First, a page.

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It’s never been easier to buy shrooms in Canada, which is precisely what millions are doing right now. Shroom dispensary networks are popping all over the place, triggering a spike in the popularity of microdosing.

Microdosing psilocybin has been linked with a long list of potential benefits, far beyond the obvious enjoyment of recreational psychedelics.

But despite the growing popularity of microdosing in Canada, the whole subject of magic mushrooms remains shrouded in misinformation. Myths and untruths about the ‘risks’ of microdosing continue to perpetuate, causing issues for those interested in trying magic mushrooms in Canada.

To help dispel a few of these untruths, we’ll now be taking a look at several longstanding magic mushroom myths and the truths behind them:

Myth 1: Magic mushrooms are addictive

First up, research suggests that psychedelics like magic mushrooms are no more addictive than coffee, chocolate or any other everyday indulgence. In fact, there’s growing evidence to suggest that psychedelics can actually be helpful in combating various types of addictions.

Realistically, you’re actually more likely to develop a detrimental cellphone addiction then find yourself addicted to magic mushrooms. The latter being almost completely out of the question, when they’re consumed sensibly and in moderation.

Some people are naturally more prone to dependencies or addictive behaviors than others – something to take into account when self-medicating with anything at all.

Myth 2: Psychedelics can make you go crazy

Is it possible to behave in an irrational manner and put yourself in harm’s way while under the influence of psychedelics? The short answer is yes – as is the case with all intoxicants across the board. However, when it comes to the matter of magic mushrooms having the capacity to make you ‘go crazy’ longer-term, there’s no evidence to suggest such a risk whatsoever.

The results of an extensive study carried out in 2015 found absolutely no connection between the regular use of psychedelics and the respective individual’s risk of developing severe mental health issues.

Still, this doesn’t mean it is a good idea to throw caution to the wind and chow-down on hardcore psychedelics in gargantuan quantities. Again, common sense and moderation hold the key to staying safe and enjoying magic mushrooms – all as part of a healthy lifestyle.

Myth 3: Psilocybin Stays in Your Body Long-Term

There’s a curious myth doing the rounds which suggests that not only does psilocybin stay in your body permanently, but in doing so can also cause you to experience a permanent psychedelic trip. A theory that doesn’t hold even a modicum of logic, when considered from a common-sense perspective.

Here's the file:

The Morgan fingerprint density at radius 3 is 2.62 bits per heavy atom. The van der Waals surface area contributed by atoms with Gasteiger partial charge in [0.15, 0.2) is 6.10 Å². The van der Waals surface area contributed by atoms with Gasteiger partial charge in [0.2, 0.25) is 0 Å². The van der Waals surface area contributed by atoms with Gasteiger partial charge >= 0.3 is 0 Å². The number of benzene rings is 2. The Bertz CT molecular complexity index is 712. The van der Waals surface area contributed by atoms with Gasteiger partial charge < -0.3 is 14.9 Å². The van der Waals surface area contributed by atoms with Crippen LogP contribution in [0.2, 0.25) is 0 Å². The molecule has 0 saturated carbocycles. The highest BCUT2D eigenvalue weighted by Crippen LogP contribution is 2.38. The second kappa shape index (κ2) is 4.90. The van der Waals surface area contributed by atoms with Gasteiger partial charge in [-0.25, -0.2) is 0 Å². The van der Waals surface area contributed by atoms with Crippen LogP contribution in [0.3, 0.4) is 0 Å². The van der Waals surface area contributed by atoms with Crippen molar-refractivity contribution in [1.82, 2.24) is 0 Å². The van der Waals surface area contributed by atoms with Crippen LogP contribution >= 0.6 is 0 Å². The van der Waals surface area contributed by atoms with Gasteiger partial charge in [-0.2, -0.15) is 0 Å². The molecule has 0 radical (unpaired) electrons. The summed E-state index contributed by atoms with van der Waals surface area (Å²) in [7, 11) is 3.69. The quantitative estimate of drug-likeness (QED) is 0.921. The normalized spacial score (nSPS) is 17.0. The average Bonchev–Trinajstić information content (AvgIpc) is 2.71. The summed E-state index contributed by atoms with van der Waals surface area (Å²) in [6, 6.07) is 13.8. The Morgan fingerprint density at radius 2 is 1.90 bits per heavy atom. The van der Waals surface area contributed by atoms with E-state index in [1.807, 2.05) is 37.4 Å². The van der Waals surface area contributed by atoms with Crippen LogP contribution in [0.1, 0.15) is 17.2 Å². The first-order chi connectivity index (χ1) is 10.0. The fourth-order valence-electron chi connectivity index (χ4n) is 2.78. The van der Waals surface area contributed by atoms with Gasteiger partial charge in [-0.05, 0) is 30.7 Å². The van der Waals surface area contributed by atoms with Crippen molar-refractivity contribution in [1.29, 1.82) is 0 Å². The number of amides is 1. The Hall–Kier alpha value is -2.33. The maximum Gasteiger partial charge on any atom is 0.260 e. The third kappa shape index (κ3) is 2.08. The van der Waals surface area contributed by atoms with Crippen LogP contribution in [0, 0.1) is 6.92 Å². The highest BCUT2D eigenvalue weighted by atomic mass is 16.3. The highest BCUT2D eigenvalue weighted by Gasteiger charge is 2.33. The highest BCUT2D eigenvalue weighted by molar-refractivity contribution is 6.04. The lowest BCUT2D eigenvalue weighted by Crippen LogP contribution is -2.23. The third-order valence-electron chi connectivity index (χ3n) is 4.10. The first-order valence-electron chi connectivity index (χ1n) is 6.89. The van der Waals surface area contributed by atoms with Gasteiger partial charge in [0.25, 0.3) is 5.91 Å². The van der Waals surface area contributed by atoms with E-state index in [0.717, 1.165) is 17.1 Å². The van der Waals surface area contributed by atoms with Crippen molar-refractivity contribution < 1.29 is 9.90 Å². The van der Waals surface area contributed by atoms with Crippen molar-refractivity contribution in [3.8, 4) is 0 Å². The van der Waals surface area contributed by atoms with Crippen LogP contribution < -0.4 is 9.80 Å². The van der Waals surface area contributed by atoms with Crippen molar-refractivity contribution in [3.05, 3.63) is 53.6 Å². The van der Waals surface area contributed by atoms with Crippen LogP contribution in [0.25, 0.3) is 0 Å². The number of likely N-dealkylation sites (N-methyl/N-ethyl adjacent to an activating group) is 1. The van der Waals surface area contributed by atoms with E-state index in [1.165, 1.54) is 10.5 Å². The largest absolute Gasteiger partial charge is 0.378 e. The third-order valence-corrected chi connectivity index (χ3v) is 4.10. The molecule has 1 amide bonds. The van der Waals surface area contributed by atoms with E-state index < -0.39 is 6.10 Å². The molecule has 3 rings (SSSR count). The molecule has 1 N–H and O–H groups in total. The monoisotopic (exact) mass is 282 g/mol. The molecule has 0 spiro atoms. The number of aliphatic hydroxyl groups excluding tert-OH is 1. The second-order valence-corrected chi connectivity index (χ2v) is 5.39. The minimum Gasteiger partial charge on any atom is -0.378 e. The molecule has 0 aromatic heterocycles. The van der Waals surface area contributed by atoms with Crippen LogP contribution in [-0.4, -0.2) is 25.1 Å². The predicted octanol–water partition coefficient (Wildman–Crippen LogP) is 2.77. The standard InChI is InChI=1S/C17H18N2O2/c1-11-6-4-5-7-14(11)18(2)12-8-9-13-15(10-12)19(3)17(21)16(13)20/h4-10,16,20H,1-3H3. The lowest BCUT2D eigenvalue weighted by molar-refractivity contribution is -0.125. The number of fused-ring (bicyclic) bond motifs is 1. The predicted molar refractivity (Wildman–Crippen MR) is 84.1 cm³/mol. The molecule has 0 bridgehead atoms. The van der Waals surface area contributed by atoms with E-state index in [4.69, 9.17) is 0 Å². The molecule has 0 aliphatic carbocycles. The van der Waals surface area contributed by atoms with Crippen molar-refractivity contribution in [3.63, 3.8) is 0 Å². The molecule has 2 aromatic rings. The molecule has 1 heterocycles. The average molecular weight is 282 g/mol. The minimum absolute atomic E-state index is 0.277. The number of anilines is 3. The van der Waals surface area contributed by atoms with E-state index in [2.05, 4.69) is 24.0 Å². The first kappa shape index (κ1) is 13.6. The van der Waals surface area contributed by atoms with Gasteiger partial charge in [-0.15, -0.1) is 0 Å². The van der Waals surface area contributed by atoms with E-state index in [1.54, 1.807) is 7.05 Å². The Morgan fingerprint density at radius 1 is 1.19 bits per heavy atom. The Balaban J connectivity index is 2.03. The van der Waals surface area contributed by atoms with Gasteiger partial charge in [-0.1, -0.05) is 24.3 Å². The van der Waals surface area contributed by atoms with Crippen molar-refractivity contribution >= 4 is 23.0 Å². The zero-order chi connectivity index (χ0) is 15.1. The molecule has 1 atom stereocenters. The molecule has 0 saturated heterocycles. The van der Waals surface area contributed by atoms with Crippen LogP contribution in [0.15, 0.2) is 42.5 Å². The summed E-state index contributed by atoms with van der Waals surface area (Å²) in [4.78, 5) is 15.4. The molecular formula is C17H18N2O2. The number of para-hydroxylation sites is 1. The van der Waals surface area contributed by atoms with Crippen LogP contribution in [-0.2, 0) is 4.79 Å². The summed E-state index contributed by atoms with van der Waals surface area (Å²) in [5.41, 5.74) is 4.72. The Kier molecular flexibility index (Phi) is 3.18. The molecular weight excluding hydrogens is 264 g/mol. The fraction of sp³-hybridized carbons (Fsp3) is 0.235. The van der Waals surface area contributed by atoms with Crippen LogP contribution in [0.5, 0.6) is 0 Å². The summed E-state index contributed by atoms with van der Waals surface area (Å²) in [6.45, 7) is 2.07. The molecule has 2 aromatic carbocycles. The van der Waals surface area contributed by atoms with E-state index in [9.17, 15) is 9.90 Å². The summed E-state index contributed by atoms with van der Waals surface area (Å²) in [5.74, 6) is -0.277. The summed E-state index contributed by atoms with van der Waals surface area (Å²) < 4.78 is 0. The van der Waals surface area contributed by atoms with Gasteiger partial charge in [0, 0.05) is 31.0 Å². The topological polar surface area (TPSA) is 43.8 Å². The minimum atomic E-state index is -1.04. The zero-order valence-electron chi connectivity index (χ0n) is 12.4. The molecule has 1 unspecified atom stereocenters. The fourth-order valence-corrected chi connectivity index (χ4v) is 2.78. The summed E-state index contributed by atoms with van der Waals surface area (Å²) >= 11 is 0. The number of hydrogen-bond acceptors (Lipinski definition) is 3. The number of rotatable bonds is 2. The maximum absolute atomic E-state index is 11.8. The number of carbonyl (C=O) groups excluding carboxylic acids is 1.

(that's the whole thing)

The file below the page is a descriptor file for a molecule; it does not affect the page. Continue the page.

For one thing, the half-life of potent hallucinogens varies from around 3 to 5 hours. This means that at least 50% of the substance will have been eliminated from the body at this point, by way of its natural detoxification processes. A few more hours and the vast majority of the substance has been banished, along with its psychedelic effects.

In terms of trace-amount detection, it is possible for minute quantities of psychedelic agents to be detected in the body a few days after they were last used. Though not nearly on the same level as cannabis, which can be detected up to a month after it was last used.

What this means is that within a matter of hours, psilocybin is naturally expelled from the body and no longer has a psychedelic effect. Even if it stuck around longer, it would be scientifically impossible for it to trigger a continuous psychedelic trip for such an extensive duration.

Myth 4: Magic Mushrooms Are Toxic and Therefore Dangerous

Next time somebody brings this argument up in conversation, feel free to ask them exactly how many people have died as a direct result of consuming magic mushrooms. The answer – only one fatality has been recorded within the last two decades, which experts summarily linked to the deceased individual’s various underlying health conditions.

The simple fact of the matter is that magic mushrooms are widely regarded as the safest drug on the face of the earth. In terms of toxicity, psychedelics like psilocybin pose a lower risk than Viagra, painkillers, whisky and even salt.

Though it is not completely impossible to do yourself damage by ingesting too much psilocybin, permanent harm and fatal toxicity are more or less out of the question. Hence, it is irrational, unreasonable and irresponsible to label magic mushrooms as toxic or dangerous.

Myth 5: Psychedelics like magic mushrooms are gateway drugs

Last but not least, it’s been theorized for generations that drugs like cannabis and magic mushrooms are harmful ‘gateway’ drugs to avoid. Gateway drugs are those that effectively pave the way for more dangerous drug use – i.e. you start out by taking psilocybin and eventually graduate to cocaine, heroin and so on.

Once again, it is a theory that is based entirely on unfair assumptions and has no scientific backing whatsoever. Extensive studies have shown that those who use psilocybin and cannabis are no likelier to graduate to harder drugs than anyone else.

In fact, psilocybin has been linked with elevated success rates among those who use psychedelics to help them combat addiction to other drugs. From smoking cessation to easing off on prescription painkiller intake, psychedelics can be surprisingly effective when working to combat addiction.